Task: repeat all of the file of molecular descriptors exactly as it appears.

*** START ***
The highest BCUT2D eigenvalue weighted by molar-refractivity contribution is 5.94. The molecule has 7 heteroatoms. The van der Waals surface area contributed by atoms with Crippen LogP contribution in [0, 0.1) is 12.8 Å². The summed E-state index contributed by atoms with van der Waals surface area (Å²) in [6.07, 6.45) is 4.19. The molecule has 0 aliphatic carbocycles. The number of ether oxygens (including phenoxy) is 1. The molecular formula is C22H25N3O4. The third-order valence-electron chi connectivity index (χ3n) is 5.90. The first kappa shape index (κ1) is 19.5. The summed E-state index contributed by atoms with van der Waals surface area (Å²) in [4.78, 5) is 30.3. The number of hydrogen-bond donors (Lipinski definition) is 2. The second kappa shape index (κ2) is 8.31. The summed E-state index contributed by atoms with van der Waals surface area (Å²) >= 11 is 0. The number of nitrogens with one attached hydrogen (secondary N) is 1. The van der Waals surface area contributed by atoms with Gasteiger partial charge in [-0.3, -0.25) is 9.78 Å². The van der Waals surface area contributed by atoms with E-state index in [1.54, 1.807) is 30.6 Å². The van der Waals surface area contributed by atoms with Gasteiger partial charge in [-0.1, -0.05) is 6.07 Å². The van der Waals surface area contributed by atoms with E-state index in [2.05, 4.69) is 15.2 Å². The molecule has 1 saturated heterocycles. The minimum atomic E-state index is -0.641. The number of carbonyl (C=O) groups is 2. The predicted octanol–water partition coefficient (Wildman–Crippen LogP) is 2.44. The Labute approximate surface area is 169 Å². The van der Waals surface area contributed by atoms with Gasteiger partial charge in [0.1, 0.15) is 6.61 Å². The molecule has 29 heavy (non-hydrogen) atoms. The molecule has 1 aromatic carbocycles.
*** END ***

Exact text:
The highest BCUT2D eigenvalue weighted by molar-refractivity contribution is 5.94. The molecule has 7 heteroatoms. The van der Waals surface area contributed by atoms with Crippen LogP contribution in [0, 0.1) is 12.8 Å². The summed E-state index contributed by atoms with van der Waals surface area (Å²) in [6.07, 6.45) is 4.19. The molecule has 0 aliphatic carbocycles. The number of ether oxygens (including phenoxy) is 1. The molecular formula is C22H25N3O4. The third-order valence-electron chi connectivity index (χ3n) is 5.90. The first kappa shape index (κ1) is 19.5. The summed E-state index contributed by atoms with van der Waals surface area (Å²) in [4.78, 5) is 30.3. The number of hydrogen-bond donors (Lipinski definition) is 2. The second kappa shape index (κ2) is 8.31. The summed E-state index contributed by atoms with van der Waals surface area (Å²) >= 11 is 0. The number of nitrogens with one attached hydrogen (secondary N) is 1. The van der Waals surface area contributed by atoms with Gasteiger partial charge in [-0.3, -0.25) is 9.78 Å². The van der Waals surface area contributed by atoms with E-state index in [1.54, 1.807) is 30.6 Å². The van der Waals surface area contributed by atoms with Gasteiger partial charge in [-0.1, -0.05) is 6.07 Å². The van der Waals surface area contributed by atoms with E-state index in [2.05, 4.69) is 15.2 Å². The molecule has 1 saturated heterocycles. The minimum atomic E-state index is -0.641. The number of carbonyl (C=O) groups is 2. The predicted octanol–water partition coefficient (Wildman–Crippen LogP) is 2.44. The Labute approximate surface area is 169 Å². The van der Waals surface area contributed by atoms with Gasteiger partial charge in [0.1, 0.15) is 6.61 Å². The molecule has 29 heavy (non-hydrogen) atoms. The molecule has 1 aromatic carbocycles.